Capitol Weekly’s Top 100 List

61. Jacob Mejia
In the Capitol, when you think of the Tribal Alliance of Sovereign Indian Nations, you invariably think of Jacob Mejia, the group’s key strategist and communicator, a direct, courteous and immensely knowledgeable explainer of tribal issues. As is the case elsewhere in the political world, Mejia wears several hats – his other gig is Director of Public Affairs at Pechanga Development Corporation. These jobs keep him busy: with his headquarters down in the Inland Empire, he is in constant motion, shuttling regularly between there and the Capitol. A big piece of Mejia’s task is navigating the intricate world of online gaming, the dominant issue for many tribes during the last legislative session, as well as the current one and probably the next one, too. That means he has to reconcile the politics of the Legislature, the governor, the tribes and the gaming partisans — quite a load.

62, Peter Lee
Peter Lee is executive director of Covered California – the Golden State’s operational arm of the federal Affordable Care Act.  Covered California is expected to serve up to 5 million Californians when fully implemented — give or take a million — and that alone makes him someone to watch. Since graduating from UC Berkeley (where he first met future California Endowment VP Daniel Zingale), Lee has split time between California and DC, holding high profile gigs at the Pacific Business Group on Health, the Center for Health Care Rights and the National AIDS Network.  Before taking the job at Covered California, Lee served in the Obama Administration at the Center for Medicaid and Medical Innovation. Lee’s experience with Pacific Health Advantage – an earlier PBGH attempt at an insurance pool – proved helpful to give Covered California a smooth launch. Thus far, there have been few missteps, and that, in itself, is a solid gain.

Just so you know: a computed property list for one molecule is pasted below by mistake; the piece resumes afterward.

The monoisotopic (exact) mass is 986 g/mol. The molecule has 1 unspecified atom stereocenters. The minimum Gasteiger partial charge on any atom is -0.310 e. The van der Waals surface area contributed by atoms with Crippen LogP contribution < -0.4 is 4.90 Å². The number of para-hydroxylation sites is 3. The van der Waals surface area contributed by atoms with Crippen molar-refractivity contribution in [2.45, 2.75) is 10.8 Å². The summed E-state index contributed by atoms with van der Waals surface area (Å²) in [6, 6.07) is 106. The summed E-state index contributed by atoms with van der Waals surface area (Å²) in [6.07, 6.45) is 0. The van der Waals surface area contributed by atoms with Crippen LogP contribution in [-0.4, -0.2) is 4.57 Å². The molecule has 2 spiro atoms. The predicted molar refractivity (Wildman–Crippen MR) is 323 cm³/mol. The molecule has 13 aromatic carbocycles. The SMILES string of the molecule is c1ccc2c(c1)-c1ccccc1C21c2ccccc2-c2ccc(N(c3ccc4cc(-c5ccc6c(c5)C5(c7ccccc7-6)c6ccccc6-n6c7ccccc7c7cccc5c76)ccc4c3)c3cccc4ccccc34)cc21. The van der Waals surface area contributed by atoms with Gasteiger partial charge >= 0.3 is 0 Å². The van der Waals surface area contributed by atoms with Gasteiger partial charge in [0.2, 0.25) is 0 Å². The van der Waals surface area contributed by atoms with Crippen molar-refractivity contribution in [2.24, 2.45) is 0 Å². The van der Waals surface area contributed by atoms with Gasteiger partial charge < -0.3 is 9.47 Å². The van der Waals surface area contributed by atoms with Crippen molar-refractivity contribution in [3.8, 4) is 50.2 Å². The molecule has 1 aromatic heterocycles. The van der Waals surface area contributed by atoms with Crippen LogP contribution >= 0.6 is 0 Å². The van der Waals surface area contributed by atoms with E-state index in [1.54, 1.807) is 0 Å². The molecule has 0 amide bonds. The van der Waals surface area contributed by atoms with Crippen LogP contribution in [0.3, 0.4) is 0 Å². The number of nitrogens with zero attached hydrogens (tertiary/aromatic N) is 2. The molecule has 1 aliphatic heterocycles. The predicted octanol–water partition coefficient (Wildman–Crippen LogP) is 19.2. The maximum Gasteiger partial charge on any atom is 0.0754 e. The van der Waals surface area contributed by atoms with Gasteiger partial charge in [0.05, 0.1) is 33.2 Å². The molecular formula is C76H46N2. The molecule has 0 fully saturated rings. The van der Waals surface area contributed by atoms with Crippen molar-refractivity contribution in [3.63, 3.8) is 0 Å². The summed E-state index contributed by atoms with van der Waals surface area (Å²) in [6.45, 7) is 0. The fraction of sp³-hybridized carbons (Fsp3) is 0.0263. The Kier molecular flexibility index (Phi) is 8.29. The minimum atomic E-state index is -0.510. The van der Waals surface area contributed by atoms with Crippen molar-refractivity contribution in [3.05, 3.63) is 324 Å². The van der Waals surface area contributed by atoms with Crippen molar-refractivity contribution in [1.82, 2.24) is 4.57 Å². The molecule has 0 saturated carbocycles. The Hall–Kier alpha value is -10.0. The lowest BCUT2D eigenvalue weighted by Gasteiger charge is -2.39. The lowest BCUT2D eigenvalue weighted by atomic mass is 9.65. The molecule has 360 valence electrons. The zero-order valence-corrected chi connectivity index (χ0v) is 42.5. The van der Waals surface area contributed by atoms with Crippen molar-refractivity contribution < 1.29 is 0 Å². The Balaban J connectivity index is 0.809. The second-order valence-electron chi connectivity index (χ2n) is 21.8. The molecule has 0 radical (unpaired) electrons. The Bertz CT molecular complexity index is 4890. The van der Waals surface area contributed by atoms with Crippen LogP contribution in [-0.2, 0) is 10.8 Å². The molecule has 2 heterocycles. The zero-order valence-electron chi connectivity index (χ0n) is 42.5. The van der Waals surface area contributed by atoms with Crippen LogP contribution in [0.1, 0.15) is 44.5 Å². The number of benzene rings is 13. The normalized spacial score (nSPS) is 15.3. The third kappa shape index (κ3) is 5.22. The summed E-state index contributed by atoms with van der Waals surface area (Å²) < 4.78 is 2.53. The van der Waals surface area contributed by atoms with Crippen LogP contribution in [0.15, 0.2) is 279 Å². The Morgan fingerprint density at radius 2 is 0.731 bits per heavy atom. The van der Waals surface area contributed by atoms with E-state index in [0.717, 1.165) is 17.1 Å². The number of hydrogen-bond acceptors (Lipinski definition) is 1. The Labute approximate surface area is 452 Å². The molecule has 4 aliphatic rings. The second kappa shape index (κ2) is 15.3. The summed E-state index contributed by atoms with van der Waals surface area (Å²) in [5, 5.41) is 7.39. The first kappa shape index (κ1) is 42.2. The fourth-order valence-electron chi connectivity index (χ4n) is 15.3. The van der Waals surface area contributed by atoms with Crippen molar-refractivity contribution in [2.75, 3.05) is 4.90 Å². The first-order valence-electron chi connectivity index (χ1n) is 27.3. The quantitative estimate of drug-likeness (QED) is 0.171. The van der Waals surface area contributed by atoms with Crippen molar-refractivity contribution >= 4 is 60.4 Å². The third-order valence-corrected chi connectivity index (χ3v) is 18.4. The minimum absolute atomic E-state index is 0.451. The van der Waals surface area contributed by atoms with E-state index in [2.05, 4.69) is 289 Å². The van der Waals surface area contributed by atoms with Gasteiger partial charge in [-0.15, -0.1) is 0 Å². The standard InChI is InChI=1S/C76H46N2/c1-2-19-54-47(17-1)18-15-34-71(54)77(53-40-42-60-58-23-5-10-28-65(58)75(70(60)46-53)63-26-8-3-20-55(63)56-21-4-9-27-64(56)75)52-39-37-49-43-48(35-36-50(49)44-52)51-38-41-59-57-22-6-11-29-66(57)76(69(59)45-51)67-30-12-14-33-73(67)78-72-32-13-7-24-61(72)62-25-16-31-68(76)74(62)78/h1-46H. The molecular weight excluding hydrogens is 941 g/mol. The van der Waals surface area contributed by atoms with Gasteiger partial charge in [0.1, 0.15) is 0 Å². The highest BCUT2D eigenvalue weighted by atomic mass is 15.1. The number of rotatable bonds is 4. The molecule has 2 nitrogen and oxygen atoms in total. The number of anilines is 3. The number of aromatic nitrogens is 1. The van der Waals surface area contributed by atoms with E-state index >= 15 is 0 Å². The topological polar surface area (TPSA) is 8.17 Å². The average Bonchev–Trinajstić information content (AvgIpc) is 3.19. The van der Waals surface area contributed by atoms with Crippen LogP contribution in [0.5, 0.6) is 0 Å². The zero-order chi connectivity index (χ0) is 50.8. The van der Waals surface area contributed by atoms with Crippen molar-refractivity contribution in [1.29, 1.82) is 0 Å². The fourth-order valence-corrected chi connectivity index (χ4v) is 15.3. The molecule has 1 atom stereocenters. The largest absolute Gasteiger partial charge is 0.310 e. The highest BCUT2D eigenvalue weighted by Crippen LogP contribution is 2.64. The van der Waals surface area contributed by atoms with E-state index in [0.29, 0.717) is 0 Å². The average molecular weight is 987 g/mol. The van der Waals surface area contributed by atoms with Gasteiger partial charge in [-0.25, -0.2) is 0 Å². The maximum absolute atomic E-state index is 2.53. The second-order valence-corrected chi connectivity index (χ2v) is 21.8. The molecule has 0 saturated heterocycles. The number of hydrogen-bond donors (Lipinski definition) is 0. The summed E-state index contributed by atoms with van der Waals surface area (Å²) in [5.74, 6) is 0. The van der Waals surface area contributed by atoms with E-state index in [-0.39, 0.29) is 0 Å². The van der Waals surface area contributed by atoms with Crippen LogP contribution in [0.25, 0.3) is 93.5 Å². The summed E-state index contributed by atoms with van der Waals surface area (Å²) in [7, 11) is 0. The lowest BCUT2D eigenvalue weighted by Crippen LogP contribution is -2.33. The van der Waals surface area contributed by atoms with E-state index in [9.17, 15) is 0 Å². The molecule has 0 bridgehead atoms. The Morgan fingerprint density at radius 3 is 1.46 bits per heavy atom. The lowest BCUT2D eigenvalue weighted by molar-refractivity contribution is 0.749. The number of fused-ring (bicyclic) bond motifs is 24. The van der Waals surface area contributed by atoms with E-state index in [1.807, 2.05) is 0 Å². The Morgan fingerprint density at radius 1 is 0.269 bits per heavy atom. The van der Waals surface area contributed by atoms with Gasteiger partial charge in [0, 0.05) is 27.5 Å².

63. Ann Notthoff
The Natural Resources Defense Council is one of the state’s — and nation’s — most powerful environmental protection groups, and Ann Notthoff is the NRDC’s well-known head of California advocacy. The NRDC is a kind of hatchery for major government environmental regulators — the ARB’s Mary Nichols is an NRDC alumnus, for example — and often takes the lead in litigation. Notthoff, for her part, seems to be everywhere at once and is on everyone’s list of environmental warriors.  Regardless of the major issue, from species protections to greenhouse gases — Notthoff has figured somewhere near the center of every fray – and sits at the table when the final negotiations play out. The issues are too numerous to list here, but she sponsored legislation that set up the first network of marine reserves in the nation and later worked to curb carbon emissions from automobiles. The NRDC also figured in the negotiations that created the system of cap-and-trade auctions that have been put into place to curb carbon emissions.